- Casserole - Insist on the casserole being on the table. Make the mashed sweet potatoes as above the day before. Butter or spray a casserole pan. Add mashed sweet potatoes and smooth the top. Top with panko or regular breadcrumbs and spray with cooking spray. The spray will help brown the breadcrumbs. Bake covered until nearly warmed through. Remove the cover for the last few minutes to brown the breadcrumbs. I can’t give you an exact time. It depends on the size of the casserole. Leave the marshmallows for fireplace s’mores.
Students buy expensive salad dressings that have who-knows-what added. A simple vinaigrette is easy, tastes better and will impress guests. The key here is to slowly add the oil. Measurements depend on how much you are making.
Start with a large bowl. Add a pinch of salt and pepper and a little mustard. The mustard is not as much for flavor as to help create an emulsion, which holds the vinegar and oil together. (Oil, water, and vinegar are mostly water and don’t mix without an emulsion.) The more mustard, the more the dressing will be mustardy. There is nothing wrong with that.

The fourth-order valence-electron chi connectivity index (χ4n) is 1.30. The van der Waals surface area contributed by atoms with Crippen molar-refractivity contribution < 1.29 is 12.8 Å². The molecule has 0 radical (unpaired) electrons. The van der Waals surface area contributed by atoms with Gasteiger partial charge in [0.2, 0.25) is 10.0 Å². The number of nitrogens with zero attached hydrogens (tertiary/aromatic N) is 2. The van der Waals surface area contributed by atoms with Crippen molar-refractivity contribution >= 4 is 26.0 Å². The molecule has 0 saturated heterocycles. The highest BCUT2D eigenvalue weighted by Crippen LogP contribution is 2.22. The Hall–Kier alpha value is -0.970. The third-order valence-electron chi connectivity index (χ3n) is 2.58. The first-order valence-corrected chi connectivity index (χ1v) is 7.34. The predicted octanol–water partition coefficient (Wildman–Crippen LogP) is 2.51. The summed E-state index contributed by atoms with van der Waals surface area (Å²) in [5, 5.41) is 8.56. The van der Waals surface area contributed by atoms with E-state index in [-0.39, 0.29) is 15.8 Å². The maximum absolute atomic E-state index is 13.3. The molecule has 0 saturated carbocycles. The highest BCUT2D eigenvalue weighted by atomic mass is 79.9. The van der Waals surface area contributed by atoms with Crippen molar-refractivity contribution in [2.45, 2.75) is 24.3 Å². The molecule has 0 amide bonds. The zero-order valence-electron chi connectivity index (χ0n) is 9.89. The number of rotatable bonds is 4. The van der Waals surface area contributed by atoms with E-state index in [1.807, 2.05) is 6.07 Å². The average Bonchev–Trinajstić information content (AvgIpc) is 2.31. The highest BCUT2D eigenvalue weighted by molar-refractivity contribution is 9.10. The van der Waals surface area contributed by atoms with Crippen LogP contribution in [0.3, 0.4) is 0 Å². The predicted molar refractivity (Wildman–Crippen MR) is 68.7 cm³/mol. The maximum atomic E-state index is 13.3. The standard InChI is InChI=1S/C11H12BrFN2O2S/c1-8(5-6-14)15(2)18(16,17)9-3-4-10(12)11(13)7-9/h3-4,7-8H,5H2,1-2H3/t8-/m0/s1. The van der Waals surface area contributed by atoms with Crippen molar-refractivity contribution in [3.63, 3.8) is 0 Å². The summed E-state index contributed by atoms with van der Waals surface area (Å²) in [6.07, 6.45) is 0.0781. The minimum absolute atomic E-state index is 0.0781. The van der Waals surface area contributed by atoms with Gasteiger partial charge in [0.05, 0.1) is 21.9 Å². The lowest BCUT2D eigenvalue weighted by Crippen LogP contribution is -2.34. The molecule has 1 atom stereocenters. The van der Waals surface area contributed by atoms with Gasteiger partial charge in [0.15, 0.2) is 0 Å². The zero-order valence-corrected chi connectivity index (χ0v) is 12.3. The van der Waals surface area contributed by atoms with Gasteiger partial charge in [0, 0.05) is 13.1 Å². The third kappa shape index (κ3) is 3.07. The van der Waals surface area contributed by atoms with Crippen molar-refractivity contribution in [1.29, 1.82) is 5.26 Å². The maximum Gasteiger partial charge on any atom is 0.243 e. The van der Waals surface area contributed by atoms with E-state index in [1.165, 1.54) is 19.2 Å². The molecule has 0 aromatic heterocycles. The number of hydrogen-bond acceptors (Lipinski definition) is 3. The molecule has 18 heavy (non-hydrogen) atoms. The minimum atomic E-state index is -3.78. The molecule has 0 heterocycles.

Add the vinegar to the bowl. (Use a good vinegar such as rice wine, red wine or balsamic. Plain vinegar has no flavor.) Measure a good quality oil in a separate measuring cup. The amount of oil should be about two times the vinegar amount. (If you like dressings vinegary, use a 1½ to 1 ratio.) Slowly stream in the oil while constantly whisking. If oil starts appearing on the surface, stop adding oil and keep whisking. When the oil combines, start whisking again. Stop whisking when all the oil has been added. Taste for seasoning.